The warm ambiance of the Hume Library is such a fitting place for such gatherings. As a community we define ourselves primarily by what we choose to do together, and bringing alums and alum families back at Christmas is a wonderful shared tradition.

The evening also is when we announce our Alumnus of the Year. This year's recipient is Charles Worrell '77. Charles has been an active alum, traveling far from his home in Baltimore to attend our events and remain connected to the school.

Professionally, he certainly exemplifies this year's theme "ideas and ideals" as he leads teams that develop automated tools to detect and explain financial crimes. He holds a BA from the University of Pennsylvania, an MS from the Naval Postgraduate School, and a PhD from George Mason University.  Charles also served his country navigating a US Navy Destroyer.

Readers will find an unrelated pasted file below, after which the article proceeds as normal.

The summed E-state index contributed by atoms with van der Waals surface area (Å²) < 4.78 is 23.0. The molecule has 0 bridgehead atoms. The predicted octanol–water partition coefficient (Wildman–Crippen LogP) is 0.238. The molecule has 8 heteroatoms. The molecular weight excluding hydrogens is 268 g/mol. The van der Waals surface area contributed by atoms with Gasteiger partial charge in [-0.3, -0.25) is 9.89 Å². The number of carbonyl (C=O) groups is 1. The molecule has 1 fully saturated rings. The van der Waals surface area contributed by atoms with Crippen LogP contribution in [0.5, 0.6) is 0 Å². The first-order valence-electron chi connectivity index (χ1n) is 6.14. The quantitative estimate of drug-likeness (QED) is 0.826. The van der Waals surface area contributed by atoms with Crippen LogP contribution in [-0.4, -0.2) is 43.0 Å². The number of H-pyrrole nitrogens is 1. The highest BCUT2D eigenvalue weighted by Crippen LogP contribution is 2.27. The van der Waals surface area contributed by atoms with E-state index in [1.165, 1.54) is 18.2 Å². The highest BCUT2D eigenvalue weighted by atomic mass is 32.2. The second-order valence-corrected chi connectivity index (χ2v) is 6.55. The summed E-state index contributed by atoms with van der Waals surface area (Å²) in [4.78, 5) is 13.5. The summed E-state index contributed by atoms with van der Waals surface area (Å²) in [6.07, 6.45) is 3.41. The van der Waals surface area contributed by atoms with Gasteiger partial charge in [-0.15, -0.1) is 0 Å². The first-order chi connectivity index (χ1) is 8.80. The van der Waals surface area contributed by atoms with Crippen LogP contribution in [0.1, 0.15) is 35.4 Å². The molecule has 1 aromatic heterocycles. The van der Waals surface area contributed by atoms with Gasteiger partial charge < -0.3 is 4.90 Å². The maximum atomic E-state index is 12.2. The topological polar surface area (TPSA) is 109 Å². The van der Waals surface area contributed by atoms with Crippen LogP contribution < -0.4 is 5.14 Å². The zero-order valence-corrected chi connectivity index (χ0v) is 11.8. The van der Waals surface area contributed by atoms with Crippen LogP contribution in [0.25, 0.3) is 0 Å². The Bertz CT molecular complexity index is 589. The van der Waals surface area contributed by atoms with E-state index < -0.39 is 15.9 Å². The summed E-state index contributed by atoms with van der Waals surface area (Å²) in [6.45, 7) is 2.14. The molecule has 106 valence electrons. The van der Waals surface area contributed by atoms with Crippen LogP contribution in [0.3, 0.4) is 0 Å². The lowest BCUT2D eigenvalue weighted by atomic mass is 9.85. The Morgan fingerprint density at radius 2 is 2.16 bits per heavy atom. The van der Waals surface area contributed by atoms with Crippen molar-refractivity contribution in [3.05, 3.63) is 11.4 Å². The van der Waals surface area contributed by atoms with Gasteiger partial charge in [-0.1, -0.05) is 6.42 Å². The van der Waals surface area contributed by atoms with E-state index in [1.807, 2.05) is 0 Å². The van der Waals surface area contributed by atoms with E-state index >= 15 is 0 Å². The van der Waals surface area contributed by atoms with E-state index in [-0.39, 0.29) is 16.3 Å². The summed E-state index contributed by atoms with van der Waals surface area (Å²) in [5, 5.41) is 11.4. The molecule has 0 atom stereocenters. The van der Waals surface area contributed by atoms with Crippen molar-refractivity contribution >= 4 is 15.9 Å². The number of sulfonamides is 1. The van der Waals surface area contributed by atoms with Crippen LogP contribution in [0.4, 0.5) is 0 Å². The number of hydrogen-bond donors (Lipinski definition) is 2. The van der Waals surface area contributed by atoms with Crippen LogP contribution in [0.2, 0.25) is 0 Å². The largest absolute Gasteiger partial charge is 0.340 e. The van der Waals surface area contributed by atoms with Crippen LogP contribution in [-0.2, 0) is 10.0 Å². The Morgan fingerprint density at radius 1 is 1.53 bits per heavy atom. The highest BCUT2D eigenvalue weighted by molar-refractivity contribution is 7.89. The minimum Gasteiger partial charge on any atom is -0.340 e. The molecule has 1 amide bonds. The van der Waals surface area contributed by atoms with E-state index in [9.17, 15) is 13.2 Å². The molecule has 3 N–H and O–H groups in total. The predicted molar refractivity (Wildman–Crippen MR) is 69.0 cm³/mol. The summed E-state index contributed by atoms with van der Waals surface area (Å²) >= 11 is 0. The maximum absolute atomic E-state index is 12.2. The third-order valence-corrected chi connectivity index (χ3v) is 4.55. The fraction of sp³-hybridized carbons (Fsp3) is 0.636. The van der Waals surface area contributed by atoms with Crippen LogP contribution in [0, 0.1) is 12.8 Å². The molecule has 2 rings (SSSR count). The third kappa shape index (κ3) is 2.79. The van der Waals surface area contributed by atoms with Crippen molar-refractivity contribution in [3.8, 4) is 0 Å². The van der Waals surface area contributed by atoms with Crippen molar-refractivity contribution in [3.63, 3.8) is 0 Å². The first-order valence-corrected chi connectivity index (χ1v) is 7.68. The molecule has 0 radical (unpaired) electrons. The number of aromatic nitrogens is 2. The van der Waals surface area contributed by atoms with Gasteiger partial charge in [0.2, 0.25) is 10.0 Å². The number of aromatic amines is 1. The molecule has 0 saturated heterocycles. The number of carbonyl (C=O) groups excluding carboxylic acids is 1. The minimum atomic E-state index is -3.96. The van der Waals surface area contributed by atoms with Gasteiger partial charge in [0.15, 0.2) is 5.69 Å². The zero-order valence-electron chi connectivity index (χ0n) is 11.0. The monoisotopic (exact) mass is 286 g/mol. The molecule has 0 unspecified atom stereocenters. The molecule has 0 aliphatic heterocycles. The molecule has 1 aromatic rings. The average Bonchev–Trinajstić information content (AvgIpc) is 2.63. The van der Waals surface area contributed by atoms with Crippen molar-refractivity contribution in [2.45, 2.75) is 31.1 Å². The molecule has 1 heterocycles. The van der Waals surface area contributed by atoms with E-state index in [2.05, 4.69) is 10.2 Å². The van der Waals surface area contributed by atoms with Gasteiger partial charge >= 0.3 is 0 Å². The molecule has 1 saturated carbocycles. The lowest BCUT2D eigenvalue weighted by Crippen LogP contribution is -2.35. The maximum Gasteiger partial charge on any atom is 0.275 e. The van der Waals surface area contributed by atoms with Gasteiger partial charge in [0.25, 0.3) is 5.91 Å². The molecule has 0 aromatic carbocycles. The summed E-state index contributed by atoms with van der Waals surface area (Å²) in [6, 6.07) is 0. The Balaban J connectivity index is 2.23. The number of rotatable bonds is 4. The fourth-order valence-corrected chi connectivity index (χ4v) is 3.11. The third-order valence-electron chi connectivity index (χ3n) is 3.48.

Below, is a clip of Charles's gracious acceptance speech, including his special declaration for our boys and alums.

Nightingale-Bamford Lectures at Saint David's

The winning Lecture on Liberty Leading the People
This past Friday was the Eighth Grade's final Nightingale-Bamford Lectures on Art. In this culminating humanities class project, taught by Nancy Iannicelli, our eighth grade finalists present an analysis of a work of art by a master to eighth grade visitors from Nightingale-Bamford School, and before a panel of judges that include heads of other schools, and Saint David's administrators and trustees. The seventh graders also attend in order to obtain a sense of the project they will be responsible for next year.

The finalists for the 2014 NBS Lectures